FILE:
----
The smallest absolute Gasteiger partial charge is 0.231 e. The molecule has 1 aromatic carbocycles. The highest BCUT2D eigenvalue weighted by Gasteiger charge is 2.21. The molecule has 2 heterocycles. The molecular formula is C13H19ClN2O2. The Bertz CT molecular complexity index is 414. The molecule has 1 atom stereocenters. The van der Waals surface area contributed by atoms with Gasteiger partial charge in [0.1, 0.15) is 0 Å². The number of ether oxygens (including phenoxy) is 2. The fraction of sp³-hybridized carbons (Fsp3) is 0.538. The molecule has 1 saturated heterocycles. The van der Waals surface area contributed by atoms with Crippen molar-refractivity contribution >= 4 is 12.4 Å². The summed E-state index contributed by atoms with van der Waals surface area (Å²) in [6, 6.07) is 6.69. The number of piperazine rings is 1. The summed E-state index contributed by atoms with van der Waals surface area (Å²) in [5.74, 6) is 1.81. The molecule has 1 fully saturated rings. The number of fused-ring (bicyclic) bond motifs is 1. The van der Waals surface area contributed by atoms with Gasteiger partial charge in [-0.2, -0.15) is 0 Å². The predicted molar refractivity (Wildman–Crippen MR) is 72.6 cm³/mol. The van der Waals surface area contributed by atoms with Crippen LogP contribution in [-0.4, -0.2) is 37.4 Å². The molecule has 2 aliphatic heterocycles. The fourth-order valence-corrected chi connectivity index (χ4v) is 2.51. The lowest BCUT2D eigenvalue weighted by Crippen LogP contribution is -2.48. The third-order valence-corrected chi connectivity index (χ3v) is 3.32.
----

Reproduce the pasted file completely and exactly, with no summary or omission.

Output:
The smallest absolute Gasteiger partial charge is 0.231 e. The molecule has 1 aromatic carbocycles. The highest BCUT2D eigenvalue weighted by Gasteiger charge is 2.21. The molecule has 2 heterocycles. The molecular formula is C13H19ClN2O2. The Bertz CT molecular complexity index is 414. The molecule has 1 atom stereocenters. The van der Waals surface area contributed by atoms with Gasteiger partial charge in [0.1, 0.15) is 0 Å². The number of ether oxygens (including phenoxy) is 2. The fraction of sp³-hybridized carbons (Fsp3) is 0.538. The molecule has 1 saturated heterocycles. The van der Waals surface area contributed by atoms with Crippen molar-refractivity contribution >= 4 is 12.4 Å². The summed E-state index contributed by atoms with van der Waals surface area (Å²) in [6, 6.07) is 6.69. The number of piperazine rings is 1. The summed E-state index contributed by atoms with van der Waals surface area (Å²) in [5.74, 6) is 1.81. The molecule has 1 fully saturated rings. The number of fused-ring (bicyclic) bond motifs is 1. The van der Waals surface area contributed by atoms with Gasteiger partial charge in [-0.2, -0.15) is 0 Å². The predicted molar refractivity (Wildman–Crippen MR) is 72.6 cm³/mol. The van der Waals surface area contributed by atoms with Crippen LogP contribution in [-0.4, -0.2) is 37.4 Å². The molecule has 2 aliphatic heterocycles. The fourth-order valence-corrected chi connectivity index (χ4v) is 2.51. The lowest BCUT2D eigenvalue weighted by Crippen LogP contribution is -2.48. The third-order valence-corrected chi connectivity index (χ3v) is 3.32.